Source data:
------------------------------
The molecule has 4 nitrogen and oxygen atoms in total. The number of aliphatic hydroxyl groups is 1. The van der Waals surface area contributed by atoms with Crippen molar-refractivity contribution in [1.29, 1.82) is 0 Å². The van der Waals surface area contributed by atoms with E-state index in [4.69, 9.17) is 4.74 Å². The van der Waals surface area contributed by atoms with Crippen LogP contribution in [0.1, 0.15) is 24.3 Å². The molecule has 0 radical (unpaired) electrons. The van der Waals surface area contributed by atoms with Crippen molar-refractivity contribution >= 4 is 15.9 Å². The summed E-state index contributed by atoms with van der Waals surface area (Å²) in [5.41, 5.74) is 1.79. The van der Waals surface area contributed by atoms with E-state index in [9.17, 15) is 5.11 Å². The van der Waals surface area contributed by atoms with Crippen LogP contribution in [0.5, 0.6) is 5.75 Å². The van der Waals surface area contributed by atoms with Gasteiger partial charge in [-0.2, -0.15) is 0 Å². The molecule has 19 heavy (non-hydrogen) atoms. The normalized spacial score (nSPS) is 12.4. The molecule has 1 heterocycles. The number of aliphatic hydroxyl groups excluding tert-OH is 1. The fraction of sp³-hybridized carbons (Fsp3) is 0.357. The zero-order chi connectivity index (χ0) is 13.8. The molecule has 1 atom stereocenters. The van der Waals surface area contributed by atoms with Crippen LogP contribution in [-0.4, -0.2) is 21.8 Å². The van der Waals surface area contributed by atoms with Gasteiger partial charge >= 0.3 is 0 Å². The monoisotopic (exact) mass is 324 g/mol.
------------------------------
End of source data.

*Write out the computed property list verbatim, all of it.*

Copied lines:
The molecule has 4 nitrogen and oxygen atoms in total. The number of aliphatic hydroxyl groups is 1. The van der Waals surface area contributed by atoms with Crippen molar-refractivity contribution in [1.29, 1.82) is 0 Å². The van der Waals surface area contributed by atoms with E-state index in [4.69, 9.17) is 4.74 Å². The van der Waals surface area contributed by atoms with Crippen LogP contribution in [0.1, 0.15) is 24.3 Å². The molecule has 0 radical (unpaired) electrons. The van der Waals surface area contributed by atoms with Crippen molar-refractivity contribution >= 4 is 15.9 Å². The summed E-state index contributed by atoms with van der Waals surface area (Å²) in [5.41, 5.74) is 1.79. The van der Waals surface area contributed by atoms with E-state index in [9.17, 15) is 5.11 Å². The van der Waals surface area contributed by atoms with Crippen LogP contribution in [0.5, 0.6) is 5.75 Å². The van der Waals surface area contributed by atoms with Gasteiger partial charge in [-0.2, -0.15) is 0 Å². The molecule has 19 heavy (non-hydrogen) atoms. The normalized spacial score (nSPS) is 12.4. The molecule has 1 heterocycles. The number of aliphatic hydroxyl groups excluding tert-OH is 1. The fraction of sp³-hybridized carbons (Fsp3) is 0.357. The zero-order chi connectivity index (χ0) is 13.8. The molecule has 1 atom stereocenters. The van der Waals surface area contributed by atoms with Crippen LogP contribution in [-0.4, -0.2) is 21.8 Å². The van der Waals surface area contributed by atoms with Gasteiger partial charge >= 0.3 is 0 Å². The monoisotopic (exact) mass is 324 g/mol.